The Texas Senate advanced a new bill Tuesday to cut property taxes for all land-owning Texans — but because House members adjourned weeks ago, the future of the proposal is unclear.
The $12.7 billion proposal moved swiftly out of the Senate’s Finance Committee and the full chamber, clearing both steps with no opposition. Lt. Gov. Dan Patrick, flanked by Senate Republicans and Democrats during a press conference following the vote, called on the House to return to the Capitol in Austin in the remaining days of the special legislative session to rubber-stamp the proposal.
“The taxpayers are waiting for their tax cut and the clock is ticking,” Patrick said Tuesday.
The new Senate proposal — pitched by state Sen. Paul Bettencourt, a Houston-area Republican and the Senate’s point person on property tax cuts — would provide targeted tax relief to Texas homeowners, send state dollars to school districts so they can cut their tax rates and give more businesses a break on their franchise tax bills. The proposal also puts tighter revenue caps on school districts, a bid to even further drive down tax rates.
“This is about as win-win-win as you can get,” Bettencourt said Tuesday on the Senate floor.
It wasn’t immediately clear whether the idea would be acceptable to Texas House Speaker Dade Phelan or Gov. Greg Abbott, though Patrick said Tuesday the Senate proposal includes “the best of what there was quite a bit of agreement on” between House and Senate negotiators who met over the weekend.
Abbott spokesperson Renae Eze on Tuesday reemphasized the governor’s preference for a tax-cut proposal that only sends money to school districts to lower their tax rates, which could craft a path to eventually eliminating the school maintenance and operations tax — the bulk of a typical school property tax bill and something the state’s conservative Republicans have long wanted to get rid of.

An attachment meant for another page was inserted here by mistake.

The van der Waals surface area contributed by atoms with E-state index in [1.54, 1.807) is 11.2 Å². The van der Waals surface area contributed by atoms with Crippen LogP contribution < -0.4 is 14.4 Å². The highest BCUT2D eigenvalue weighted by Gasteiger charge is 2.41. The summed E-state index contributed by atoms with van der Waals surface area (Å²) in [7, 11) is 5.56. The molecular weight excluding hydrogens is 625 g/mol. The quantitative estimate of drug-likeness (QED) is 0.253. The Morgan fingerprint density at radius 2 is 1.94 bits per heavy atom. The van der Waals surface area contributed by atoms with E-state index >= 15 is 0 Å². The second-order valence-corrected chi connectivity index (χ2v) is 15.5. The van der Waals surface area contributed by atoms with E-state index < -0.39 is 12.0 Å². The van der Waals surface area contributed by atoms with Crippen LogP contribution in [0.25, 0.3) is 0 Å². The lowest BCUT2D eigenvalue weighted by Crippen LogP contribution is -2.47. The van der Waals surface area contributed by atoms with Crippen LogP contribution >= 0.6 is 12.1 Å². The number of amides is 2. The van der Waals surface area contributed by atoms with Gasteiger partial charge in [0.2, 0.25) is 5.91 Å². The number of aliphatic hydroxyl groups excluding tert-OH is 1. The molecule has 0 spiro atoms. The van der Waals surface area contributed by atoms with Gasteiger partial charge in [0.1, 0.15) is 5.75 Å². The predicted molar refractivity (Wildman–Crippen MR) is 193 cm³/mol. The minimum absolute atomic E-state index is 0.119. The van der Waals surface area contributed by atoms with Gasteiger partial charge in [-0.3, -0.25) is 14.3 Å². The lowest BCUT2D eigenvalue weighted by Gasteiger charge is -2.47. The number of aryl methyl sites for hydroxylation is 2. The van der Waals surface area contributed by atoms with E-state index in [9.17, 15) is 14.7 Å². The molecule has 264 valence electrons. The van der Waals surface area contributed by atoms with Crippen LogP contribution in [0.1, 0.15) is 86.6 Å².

“The Governor has also been clear that the only way a property tax bill gets to his desk is for the Texas House and Texas Senate to agree to a bill and get it to the Governor’s desk, and he encourages the two chambers to work towards a solution,” Eze said.
Also unclear is how the bill would pass both chambers since the House has already adjourned for the remainder of the special session. The House could perhaps find a procedural workaround to reconvene but so far members haven’t shown a desire to do so.
The House made its own move on property tax cuts Tuesday. As the Senate finance panel met Tuesday, Phelan named a new committee to study “sustainable property tax relief” but did not comment on the upper chamber’s property tax-cut proposal.
“The burden of rising property taxes weighs heavily on our state’s property owners, and it is imperative that we look beyond the current special session to identify long-term, sustainable solutions to this evergreen problem,” Phelan said in a statement.
Texas has some of the highest property taxes in the nation, and the state’s top Republicans have been at odds for months over how to cut them — a standoff that intensified in late May as Abbott entered the fray.
Abbott and Phelan joined forces to back a proposal that would send $12.3 billion to school districts to lower their tax rates, a tax-cut method known as “compression.” The Abbott-Phelan proposal would cut property taxes for all Texas landowners, though it’s friendlier to businesses and wealthier homeowners.
Abbott told lawmakers to narrowly focus on passing an all-compression tax-cut proposal when he called the special legislative session in late May. The House quickly complied and left town, signaling an unwillingness to negotiate with the Senate on any other proposals.
Patrick and Senate tax-cut proponents balked at the all-compression proposal and argued that any tax-cut package must include special relief for homeowners via a boost in the state’s homestead exemption on school district taxes, or the slice of a home’s value that can’t be taxed to pay for public schools.
The Senate’s latest tax-cut proposal would bring the homestead exemption to $100,000, in line with what Patrick had sought in recent weeks. Voters would have to approve such a boost through a constitutional amendment. But the window to get the amendment on the November ballot is closing; Patrick said lawmakers have about six weeks to approve the measure so it can appear on this year’s ballot.